The Entertainment Business Management program gives students the skills and knowledge they need to make their mark on the entertainment industry and accelerate their rise from entry level to the upper echelons. The following list represents just a few of the many career paths graduates can follow.
Before the talent gets on stage and long after the equipment has been packed away, Production Managers - including Location Managers, Unit Managers, and Line Managers - are working behind the scenes to organize, schedule, budget, and keep filmed or live productions on track and on time. Production Managers must know how to deal with people effectively, but also interpret reports and production documents as well as develop plans that save time, effort, and money.
For the individual with the mind of an inventor and the drive to stake out new ground, the skills taught in this program provide the practical expertise needed to start a new business or promote a new product. While the risks of this career path are sometimes greater than working one's way through an established company, a successful entrepreneur benefits from having ownership over his or her product, and earns a reputation as an innovator and leader in the industry.
Promotion / Marketing Assistant
The person in this role organizes the marketing of a particular entertainment product such as a motion picture or video game. The job involves developing public relations and media strategies which extend the reach of the product in order to reach a wide audience and establish a strong market.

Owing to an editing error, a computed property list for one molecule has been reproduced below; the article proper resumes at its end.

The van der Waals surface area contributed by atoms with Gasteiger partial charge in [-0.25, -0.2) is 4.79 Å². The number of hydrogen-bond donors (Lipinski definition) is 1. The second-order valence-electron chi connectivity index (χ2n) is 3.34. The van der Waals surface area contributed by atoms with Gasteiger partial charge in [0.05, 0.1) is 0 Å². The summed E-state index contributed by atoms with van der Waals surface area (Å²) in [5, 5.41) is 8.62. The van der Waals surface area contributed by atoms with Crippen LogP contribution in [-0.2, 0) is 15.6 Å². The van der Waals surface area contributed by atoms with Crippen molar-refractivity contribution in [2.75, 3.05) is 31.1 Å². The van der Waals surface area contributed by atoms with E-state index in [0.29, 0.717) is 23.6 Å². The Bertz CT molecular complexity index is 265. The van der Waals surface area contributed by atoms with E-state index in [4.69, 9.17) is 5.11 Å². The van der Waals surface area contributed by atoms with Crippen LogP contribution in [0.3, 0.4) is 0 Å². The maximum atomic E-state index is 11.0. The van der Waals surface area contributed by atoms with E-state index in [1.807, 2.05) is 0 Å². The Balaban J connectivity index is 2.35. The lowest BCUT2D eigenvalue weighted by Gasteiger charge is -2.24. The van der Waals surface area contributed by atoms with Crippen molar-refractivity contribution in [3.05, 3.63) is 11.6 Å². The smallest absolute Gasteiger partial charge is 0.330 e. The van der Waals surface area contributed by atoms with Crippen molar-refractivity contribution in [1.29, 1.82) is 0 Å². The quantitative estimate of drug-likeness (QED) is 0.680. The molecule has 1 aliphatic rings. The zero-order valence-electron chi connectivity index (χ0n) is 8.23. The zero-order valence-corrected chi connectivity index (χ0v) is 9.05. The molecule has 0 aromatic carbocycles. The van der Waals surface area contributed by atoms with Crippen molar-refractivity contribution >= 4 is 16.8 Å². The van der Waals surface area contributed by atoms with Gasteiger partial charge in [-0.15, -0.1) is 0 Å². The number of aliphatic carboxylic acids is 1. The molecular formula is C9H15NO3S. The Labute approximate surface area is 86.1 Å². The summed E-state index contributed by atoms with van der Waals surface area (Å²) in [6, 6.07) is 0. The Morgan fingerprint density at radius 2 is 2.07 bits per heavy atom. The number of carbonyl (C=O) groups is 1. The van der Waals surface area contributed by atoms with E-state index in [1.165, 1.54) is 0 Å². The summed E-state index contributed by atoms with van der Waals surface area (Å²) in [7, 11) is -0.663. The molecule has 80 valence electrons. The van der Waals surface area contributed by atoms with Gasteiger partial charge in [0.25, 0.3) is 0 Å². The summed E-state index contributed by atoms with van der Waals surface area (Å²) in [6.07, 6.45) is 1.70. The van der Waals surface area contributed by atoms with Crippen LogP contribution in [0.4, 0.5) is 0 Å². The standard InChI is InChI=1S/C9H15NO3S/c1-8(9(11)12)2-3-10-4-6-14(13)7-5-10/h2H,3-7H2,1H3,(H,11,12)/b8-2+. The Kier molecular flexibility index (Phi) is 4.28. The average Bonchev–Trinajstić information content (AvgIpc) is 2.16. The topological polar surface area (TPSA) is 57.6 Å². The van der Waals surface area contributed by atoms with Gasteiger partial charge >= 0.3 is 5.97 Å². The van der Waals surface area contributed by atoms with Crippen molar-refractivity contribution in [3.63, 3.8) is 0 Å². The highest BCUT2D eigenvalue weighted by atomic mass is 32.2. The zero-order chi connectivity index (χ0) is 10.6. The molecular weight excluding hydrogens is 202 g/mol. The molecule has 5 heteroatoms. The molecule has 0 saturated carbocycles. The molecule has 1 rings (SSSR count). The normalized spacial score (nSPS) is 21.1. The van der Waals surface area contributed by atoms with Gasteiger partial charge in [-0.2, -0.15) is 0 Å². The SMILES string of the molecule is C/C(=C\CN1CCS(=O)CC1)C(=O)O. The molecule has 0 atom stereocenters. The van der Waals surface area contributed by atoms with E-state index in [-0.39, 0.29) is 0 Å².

The Business Affairs department handles the day-to-day execution of the business, including finances and legal affairs. Usually reporting directly to the owners or main financiers, a Business Affairs Manager generally delegates financial and organizational duties to the operations, accounting, and technical departments. Managers must be fluent in employment, financial, and economic law.
Promotions Manager is a catch-all term for a person who organizes the marketing or public exposure of an artist's work. The Promotions Manager arranges concerts or showings, plans media campaigns, designs advertising, and develops an artist's public image.
There are many different roles within the music industry for people with expertise in business. A Music Publisher is responsible for the use of songs in film, television, and radio. A Recording Executive owns or manages a record company, arranges the use of recordings, and oversees album and promotional budgets. Music Supervisors organize the business needs of film soundtracks. Music Licensers navigate the complex world of music copyright law.
Accounting and Financial Management
In addition to being an essential life skill, the budgeting and management of cash (among other assets) is vital to the success of any business venture, in entertainment and elsewhere. As an individual or as a business manager or owner, knowing how to read a balance sheet, analyze a cash flow statement, or interpret a P
&L can help balance your personal account, earn money on the stock exchange, or become the CEO of an entertainment company.